Calnan on jurisprudence
Sir George Jessel | issue 15 | 2019
In 2009, the highest court in the United Kingdom ceased to be the House of Lords and became the Supreme Court. Although its location had changed, the identity of its judges had not, and the expectation was that the change of name would have little effect in practice. Nine years on, this is less clear. Supreme means supreme.
This reflection is prompted by R (on the application of UNISON) v Lord Chancellor in 2017. In 2011, the Government decided that fees should be charged to those using employment tribunals in order to transfer some of the cost burden from taxpayers to users. It decided to do this by using the power contained in the Tribunals, Courts and Enforcement Act 2007, which enabled the Lord Chancellor to prescribe fees for certain tribunals. In 2013, a draft Order was therefore laid before Parliament, which was then debated and approved by both Houses.
The result was a dramatic fall in the number of claims brought in employment tribunals, and that led UNISON to challenge the validity of the Order. The claim was rejected by the Divisional Court and then by the Court of Appeal; but it was accepted by the Supreme Court, which declared the Order to be unlawful.
What is of particular interest in the judgment is the very broad nature of the arguments used by the Supreme Court to justify its conclusion. Courts exist in order to ensure that laws are applied and enforced. In order for the courts to perform that role, people must have unimpeded access to them. Access to the courts is not of value only to the particular individuals involved, but to society as a whole.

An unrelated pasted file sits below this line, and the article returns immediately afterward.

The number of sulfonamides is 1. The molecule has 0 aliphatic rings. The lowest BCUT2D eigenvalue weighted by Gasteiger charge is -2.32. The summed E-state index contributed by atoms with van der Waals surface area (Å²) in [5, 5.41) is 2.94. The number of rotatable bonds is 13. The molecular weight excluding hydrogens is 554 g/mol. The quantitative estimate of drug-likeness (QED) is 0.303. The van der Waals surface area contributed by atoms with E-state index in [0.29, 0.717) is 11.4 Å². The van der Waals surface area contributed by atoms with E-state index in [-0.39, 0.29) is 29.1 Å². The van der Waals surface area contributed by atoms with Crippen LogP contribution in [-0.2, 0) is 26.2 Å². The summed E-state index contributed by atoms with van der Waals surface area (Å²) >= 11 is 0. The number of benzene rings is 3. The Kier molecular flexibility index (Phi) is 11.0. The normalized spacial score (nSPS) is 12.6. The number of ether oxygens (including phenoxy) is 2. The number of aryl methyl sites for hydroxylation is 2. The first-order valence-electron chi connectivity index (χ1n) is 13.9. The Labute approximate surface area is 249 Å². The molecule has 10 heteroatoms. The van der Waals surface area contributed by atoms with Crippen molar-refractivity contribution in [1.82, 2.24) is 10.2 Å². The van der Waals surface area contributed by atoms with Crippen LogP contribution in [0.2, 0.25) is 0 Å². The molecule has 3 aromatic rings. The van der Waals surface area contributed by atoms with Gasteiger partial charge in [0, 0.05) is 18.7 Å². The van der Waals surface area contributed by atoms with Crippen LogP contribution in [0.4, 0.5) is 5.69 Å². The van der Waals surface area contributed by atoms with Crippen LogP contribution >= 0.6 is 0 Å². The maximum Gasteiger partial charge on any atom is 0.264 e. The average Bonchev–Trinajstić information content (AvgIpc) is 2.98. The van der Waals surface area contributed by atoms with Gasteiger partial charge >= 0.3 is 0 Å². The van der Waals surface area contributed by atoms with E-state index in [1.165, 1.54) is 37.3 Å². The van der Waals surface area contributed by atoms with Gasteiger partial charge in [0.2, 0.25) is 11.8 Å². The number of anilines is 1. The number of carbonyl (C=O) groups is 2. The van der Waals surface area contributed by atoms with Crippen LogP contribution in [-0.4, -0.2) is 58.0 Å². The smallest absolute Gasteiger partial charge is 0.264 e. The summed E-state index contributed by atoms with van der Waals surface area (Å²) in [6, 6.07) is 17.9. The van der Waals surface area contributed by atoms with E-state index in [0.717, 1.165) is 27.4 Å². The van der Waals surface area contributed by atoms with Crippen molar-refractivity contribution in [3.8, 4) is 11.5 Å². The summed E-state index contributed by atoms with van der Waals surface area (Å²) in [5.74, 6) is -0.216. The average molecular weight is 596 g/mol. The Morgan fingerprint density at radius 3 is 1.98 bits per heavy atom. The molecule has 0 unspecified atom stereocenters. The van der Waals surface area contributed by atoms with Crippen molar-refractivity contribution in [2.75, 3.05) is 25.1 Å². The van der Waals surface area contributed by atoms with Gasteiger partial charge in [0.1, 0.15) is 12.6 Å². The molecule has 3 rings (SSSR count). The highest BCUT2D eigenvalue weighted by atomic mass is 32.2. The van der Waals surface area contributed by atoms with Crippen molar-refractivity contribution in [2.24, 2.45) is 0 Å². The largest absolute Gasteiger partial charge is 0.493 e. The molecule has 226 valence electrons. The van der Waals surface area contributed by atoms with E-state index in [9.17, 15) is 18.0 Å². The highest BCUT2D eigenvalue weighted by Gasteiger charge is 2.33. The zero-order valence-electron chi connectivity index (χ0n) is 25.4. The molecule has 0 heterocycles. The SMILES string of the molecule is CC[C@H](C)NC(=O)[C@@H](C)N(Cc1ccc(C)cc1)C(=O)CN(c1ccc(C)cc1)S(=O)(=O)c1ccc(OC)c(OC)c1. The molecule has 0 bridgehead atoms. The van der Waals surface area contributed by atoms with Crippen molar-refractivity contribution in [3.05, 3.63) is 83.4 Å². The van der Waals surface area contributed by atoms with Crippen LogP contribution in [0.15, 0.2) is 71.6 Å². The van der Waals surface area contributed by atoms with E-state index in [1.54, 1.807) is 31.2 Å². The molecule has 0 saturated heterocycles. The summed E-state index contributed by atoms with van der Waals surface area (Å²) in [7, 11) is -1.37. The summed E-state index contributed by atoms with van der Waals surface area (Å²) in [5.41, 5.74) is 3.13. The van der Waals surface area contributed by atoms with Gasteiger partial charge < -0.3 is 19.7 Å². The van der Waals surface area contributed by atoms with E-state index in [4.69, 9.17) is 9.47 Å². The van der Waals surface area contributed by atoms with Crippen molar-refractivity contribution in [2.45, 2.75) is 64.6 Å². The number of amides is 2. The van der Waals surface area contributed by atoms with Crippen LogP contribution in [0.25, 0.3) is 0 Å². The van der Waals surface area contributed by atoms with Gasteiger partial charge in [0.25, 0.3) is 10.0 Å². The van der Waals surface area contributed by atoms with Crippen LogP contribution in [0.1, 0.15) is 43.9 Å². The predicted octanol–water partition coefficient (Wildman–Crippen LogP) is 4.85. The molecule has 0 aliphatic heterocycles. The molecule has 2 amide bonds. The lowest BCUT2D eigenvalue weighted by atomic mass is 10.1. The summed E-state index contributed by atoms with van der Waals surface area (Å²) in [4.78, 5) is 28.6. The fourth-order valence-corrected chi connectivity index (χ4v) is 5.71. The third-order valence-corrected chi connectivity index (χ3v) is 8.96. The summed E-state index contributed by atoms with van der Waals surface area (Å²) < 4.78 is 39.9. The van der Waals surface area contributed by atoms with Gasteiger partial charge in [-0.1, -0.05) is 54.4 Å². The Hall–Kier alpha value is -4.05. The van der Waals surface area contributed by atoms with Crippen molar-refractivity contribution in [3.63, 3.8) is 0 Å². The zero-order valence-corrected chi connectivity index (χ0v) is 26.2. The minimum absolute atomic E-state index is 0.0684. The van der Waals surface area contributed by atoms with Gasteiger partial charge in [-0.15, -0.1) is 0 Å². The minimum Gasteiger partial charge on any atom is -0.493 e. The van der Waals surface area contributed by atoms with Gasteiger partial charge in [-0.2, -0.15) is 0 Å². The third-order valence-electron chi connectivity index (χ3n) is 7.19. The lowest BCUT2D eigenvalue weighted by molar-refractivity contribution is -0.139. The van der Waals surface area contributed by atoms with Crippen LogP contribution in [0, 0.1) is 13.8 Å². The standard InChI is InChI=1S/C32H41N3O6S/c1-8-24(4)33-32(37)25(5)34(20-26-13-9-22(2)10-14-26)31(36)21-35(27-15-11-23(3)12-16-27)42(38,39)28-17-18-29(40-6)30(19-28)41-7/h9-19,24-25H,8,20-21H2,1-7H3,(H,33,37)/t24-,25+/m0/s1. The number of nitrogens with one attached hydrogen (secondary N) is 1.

That is all no doubt correct, although one cannot help but think there is at least an element of hyperbole in its expression. It is not a self-evident truth that the service provided by the courts is more important than that provided by, say, the National Health Service.
The Court went back to the Magna Carta to justify the conclusion that we all have a constitutional right of unimpeded access to the courts. Although charging fees does not prevent proceedings being brought, it does constitute a serious hindrance to doing so. Legislation can only impede access to the courts if it is very clearly expressed to do so. The Act under which the Order was made did not contain words which specifically authorised the prevention of access to tribunals. The Order was therefore unlawful because there was a real risk that persons would effectively be prevented from having access to justice.
This is a difficult argument to accept. Parliament had passed legislation authorising the Lord Chancellor to set fees. The fees set by the Lord Chancellor were then approved by Parliament. But they were nevertheless unlawful because the legislation under which the Order was made did not expressly authorise the prevention of access to tribunals. This sounds very much like judges wanting to have the last say on an issue which is essentially political.
The justification was that the fees have to be set at a level that everyone can afford. But what that level should be must surely be determined by democratically elected Members of Parliament, rather than by a small group of unelected judges.
Who judges the judges?
RC is a partner with Norton Rose Fulbright in the UK, Visiting Professor at UCL and an author with Oxford University Press.
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